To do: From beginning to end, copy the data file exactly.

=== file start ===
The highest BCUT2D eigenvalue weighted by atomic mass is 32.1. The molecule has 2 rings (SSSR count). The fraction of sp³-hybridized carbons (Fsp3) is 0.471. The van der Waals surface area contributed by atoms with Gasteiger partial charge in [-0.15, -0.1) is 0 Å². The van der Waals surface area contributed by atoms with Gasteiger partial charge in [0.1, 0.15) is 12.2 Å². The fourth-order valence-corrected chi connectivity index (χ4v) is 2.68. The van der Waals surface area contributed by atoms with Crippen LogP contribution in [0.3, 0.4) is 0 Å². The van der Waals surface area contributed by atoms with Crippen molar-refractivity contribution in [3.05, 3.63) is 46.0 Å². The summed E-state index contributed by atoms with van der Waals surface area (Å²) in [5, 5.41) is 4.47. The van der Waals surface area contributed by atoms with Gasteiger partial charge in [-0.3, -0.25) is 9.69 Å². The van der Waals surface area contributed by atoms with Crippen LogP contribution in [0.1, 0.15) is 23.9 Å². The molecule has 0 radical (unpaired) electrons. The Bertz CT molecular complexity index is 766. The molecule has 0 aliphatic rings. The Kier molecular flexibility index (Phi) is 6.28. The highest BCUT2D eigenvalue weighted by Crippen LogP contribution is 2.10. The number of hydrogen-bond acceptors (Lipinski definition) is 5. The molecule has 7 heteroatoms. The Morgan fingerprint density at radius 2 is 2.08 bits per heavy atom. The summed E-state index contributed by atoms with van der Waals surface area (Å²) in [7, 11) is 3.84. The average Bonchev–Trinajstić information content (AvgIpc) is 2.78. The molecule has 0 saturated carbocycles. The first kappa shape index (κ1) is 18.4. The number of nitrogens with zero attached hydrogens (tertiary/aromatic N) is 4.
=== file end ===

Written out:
The highest BCUT2D eigenvalue weighted by atomic mass is 32.1. The molecule has 2 rings (SSSR count). The fraction of sp³-hybridized carbons (Fsp3) is 0.471. The van der Waals surface area contributed by atoms with Gasteiger partial charge in [-0.15, -0.1) is 0 Å². The van der Waals surface area contributed by atoms with Gasteiger partial charge in [0.1, 0.15) is 12.2 Å². The fourth-order valence-corrected chi connectivity index (χ4v) is 2.68. The van der Waals surface area contributed by atoms with Crippen LogP contribution in [0.3, 0.4) is 0 Å². The van der Waals surface area contributed by atoms with Crippen molar-refractivity contribution in [3.05, 3.63) is 46.0 Å². The summed E-state index contributed by atoms with van der Waals surface area (Å²) in [5, 5.41) is 4.47. The van der Waals surface area contributed by atoms with Gasteiger partial charge in [-0.3, -0.25) is 9.69 Å². The van der Waals surface area contributed by atoms with Crippen LogP contribution in [0.1, 0.15) is 23.9 Å². The molecule has 0 radical (unpaired) electrons. The Bertz CT molecular complexity index is 766. The molecule has 0 aliphatic rings. The Kier molecular flexibility index (Phi) is 6.28. The highest BCUT2D eigenvalue weighted by Crippen LogP contribution is 2.10. The number of hydrogen-bond acceptors (Lipinski definition) is 5. The molecule has 7 heteroatoms. The Morgan fingerprint density at radius 2 is 2.08 bits per heavy atom. The summed E-state index contributed by atoms with van der Waals surface area (Å²) in [7, 11) is 3.84. The average Bonchev–Trinajstić information content (AvgIpc) is 2.78. The molecule has 0 saturated carbocycles. The first kappa shape index (κ1) is 18.4. The number of nitrogens with zero attached hydrogens (tertiary/aromatic N) is 4.